Fritz Thaulow was the most internationally recognized Norwegian artist of his time; he exhibited throughout Europe and North America. Closely connected to the leading avant-garde painters of his time, he was Paul Gauguin's brother-in-law and a friend of Claude Monet.
Thaulow's signature composition was the juxtaposition of buildings and water, usually the rivers and canals of Belgium and Northern France. The present work, probably painted in Normandy, reveals Thaulow's extroardinary ability to convey flowing water -- its eddies, currents and ripples -- which he used to imbue his canvases with a sense of movement and reflected light. These qualities are so strong, that despite Thaulow's Impressionist, painterly technique, his paintings have an almost photographic quality.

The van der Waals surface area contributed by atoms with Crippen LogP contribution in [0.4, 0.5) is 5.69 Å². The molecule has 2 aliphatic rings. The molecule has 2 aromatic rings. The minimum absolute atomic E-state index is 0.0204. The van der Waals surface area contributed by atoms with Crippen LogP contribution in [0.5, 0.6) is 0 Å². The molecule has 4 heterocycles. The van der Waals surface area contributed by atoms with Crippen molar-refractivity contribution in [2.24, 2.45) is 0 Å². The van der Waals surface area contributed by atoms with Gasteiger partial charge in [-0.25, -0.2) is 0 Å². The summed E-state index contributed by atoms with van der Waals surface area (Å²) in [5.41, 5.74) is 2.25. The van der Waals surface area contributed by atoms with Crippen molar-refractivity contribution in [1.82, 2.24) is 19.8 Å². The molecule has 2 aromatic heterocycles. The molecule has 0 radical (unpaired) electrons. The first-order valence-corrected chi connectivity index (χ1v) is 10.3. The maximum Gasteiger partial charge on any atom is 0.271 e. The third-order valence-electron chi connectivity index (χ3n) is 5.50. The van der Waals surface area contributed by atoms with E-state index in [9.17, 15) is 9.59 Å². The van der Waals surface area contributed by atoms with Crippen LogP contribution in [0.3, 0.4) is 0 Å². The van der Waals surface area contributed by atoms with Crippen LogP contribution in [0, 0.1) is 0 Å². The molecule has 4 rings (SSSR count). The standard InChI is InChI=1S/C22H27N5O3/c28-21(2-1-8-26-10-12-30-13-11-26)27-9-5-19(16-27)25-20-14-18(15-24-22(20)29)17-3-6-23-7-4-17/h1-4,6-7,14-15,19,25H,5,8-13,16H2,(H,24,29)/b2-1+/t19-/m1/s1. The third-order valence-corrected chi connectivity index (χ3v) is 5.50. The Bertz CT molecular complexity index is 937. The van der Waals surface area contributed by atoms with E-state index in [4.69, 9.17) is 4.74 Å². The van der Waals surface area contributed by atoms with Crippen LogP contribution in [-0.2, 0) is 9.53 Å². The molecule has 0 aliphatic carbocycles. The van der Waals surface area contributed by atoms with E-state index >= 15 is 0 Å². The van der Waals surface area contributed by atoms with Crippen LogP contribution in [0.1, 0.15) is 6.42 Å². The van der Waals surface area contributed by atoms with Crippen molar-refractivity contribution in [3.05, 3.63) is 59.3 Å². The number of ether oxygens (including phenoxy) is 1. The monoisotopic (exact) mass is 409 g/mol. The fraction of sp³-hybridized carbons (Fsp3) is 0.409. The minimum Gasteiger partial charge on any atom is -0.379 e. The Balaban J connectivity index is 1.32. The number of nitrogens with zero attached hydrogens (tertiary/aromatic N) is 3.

Thaulow had an extraordinarily chromatic palette, which he was able to modulate to very subtle effect. With the exception of a few paintings of Paris and Venice, he largely depicted rural scenes, skillfully capturing a mood of quiet poetry and the light of the different seasons. His paintings of winter, for example, render the crispness of the air with stark contrasts of snowy white and black, freezing water. The present work, conversely, deftly conveys the softness of spring, with the pinks and reds of the houses and blossoms shimmering gently in the water.